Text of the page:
There are lots of reasons to have a yard that includes a thick lush lawn… kids, dogs and backyard picnics are just a few. But even as the word “snow” is still showing up in our forecasts, Tagawa’s mascot, Grey Kitty, says now is the purr-fect time to set your lawn care program into motion.
Early-spring tips for cool season grasses like bluegrass, rye and turf-type fescue are pretty much the same. Think of these tips as a basic “to do” list that you can follow every season. (Buffalo, Dog Tuff™ and other warm season grasses require different care and are another topic for later!)
“To do” #1: pre-emergents
Early spring is the time to apply pre-emergents to prevent weed seeds from taking hold. Tagawa Gardens recommends Bonide® granular ‘Crab Grass and Weed Preventer.’ This should be applied at the recommended rate to create a chemical barrier that will block weed seeds as they try to sprout.
John, Tagawa’s lawn advisor, says using a pre-emergent in early spring can avoid a lot of weed headaches later in the season. He cautions homeowners not to use a pre-emergent if they plan to over-seed their lawn to help make it thicker later in the season. The pre-emergent will block the growth of grass seed, too.
John is also a big believer in Revive®, a product that helps water penetrate quickly and easily into the soil. He recommends using granular Revive® now in areas of the lawn that tend to dry out more quickly once the weather gets hot.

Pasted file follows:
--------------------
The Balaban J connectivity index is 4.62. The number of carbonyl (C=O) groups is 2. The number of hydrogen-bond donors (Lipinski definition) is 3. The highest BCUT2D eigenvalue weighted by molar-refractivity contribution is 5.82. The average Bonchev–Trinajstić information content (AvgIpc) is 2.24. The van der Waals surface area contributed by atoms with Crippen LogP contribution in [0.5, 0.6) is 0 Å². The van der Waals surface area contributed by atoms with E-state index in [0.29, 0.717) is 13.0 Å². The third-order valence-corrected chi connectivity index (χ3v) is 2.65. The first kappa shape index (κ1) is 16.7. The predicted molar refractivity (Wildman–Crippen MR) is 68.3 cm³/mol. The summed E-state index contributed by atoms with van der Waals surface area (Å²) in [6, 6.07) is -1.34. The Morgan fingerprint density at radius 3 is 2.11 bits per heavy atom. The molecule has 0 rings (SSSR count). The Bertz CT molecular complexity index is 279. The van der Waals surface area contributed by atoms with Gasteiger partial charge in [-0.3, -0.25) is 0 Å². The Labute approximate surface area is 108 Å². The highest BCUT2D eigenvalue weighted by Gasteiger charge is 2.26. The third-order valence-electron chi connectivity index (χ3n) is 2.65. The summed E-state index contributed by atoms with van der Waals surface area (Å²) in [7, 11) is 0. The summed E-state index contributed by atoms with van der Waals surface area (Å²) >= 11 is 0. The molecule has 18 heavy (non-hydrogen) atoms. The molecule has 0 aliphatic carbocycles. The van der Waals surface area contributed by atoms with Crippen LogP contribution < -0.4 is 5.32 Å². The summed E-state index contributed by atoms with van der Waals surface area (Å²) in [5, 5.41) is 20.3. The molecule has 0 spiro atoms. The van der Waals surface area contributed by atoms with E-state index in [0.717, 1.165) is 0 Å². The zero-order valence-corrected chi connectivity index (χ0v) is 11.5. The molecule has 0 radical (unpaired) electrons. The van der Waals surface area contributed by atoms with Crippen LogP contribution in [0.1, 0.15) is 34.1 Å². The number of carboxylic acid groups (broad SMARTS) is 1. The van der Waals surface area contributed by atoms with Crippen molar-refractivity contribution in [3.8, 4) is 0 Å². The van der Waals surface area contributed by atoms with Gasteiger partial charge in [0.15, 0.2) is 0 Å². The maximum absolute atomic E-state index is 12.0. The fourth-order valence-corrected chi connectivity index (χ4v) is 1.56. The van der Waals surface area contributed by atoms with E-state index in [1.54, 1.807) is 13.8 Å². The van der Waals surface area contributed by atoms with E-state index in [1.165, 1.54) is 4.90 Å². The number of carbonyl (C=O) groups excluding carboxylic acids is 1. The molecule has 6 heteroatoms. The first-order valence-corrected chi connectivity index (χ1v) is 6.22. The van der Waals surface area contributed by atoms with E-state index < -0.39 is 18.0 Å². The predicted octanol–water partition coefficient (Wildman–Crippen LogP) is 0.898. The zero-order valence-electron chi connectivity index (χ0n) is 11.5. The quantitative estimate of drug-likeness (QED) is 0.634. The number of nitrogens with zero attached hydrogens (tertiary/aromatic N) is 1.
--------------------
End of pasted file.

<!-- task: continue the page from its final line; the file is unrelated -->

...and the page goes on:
“To-do” #2: Core aeration
I like my lawn. It’s not huge, but just big enough to accommodate a few rambunctious dogs and provide a bit of an “oasis” feel around my deck. In exchange for its faithful service, I’ve promised to core aerate spring and fall. No exceptions. I usually try to aerate before May 1st.
A deep core aeration (when hot weather isn’t an issue) opens up the root zone. Getting more air and water down into those holes helps keep the root zone healthier and stronger… and that makes for a greener, thicker lawn that’s easier to keep well-watered.
Once you’ve aerated, apply a top dressing of Natural Guard® Soil Activator or EKO® Lawn Top Dressing, or both. A thin layer scattered over the lawn and raked lightly into the aeration holes can be a real boost for your grass.
Take note: opening holes in your lawn with core aeration can break the barrier you’ve tried to create with a pre-emergent. John’s recommendation is that after you aerate, reapply the pre-emergent in problems areas that tend to be more weedy.
“To do” #3…. And #4: Fertilize, but not quite yet
John recommends a slow-release fertilizer in May and/or in June. Lawns are hungry for nitrogen, the first nutrient listed by number on fertilizer packages. Slow-release fertilizers like Pro-Rich® Turf Food can give your grass a steady supply of the nutrient it needs most.
Be sure to apply the fertilizer at the recommended rate and water it in thoroughly.
Turf grasses, and many of the established plants in your landscape, will benefit from deep, but infrequent, watering. With the exception of new, shallow-rooted plants, giving your landscape “sips” of water is not the right approach. A general rule of thumb is to apply enough water to soak down to the base of the plant’s root system, then let the plant use up much of that water before you irrigate again.
Encouraging the roots to go deep for their drink will help them survive when hot weather arrives. An extra application of Revive® mid-summer is a good idea too.
Even though the view out the window in spring time can look like the middle of winter, summer’s demands on your lawn will be here before you know it. Be ready. Listen to John and Grey Kitty! Gear up now for a purr-fect lawn this season.
Watch Our Video to Learn More …
about how to care for your lawn in spring, summer and fall. Includes information about fertilizing, aeration and top dressing.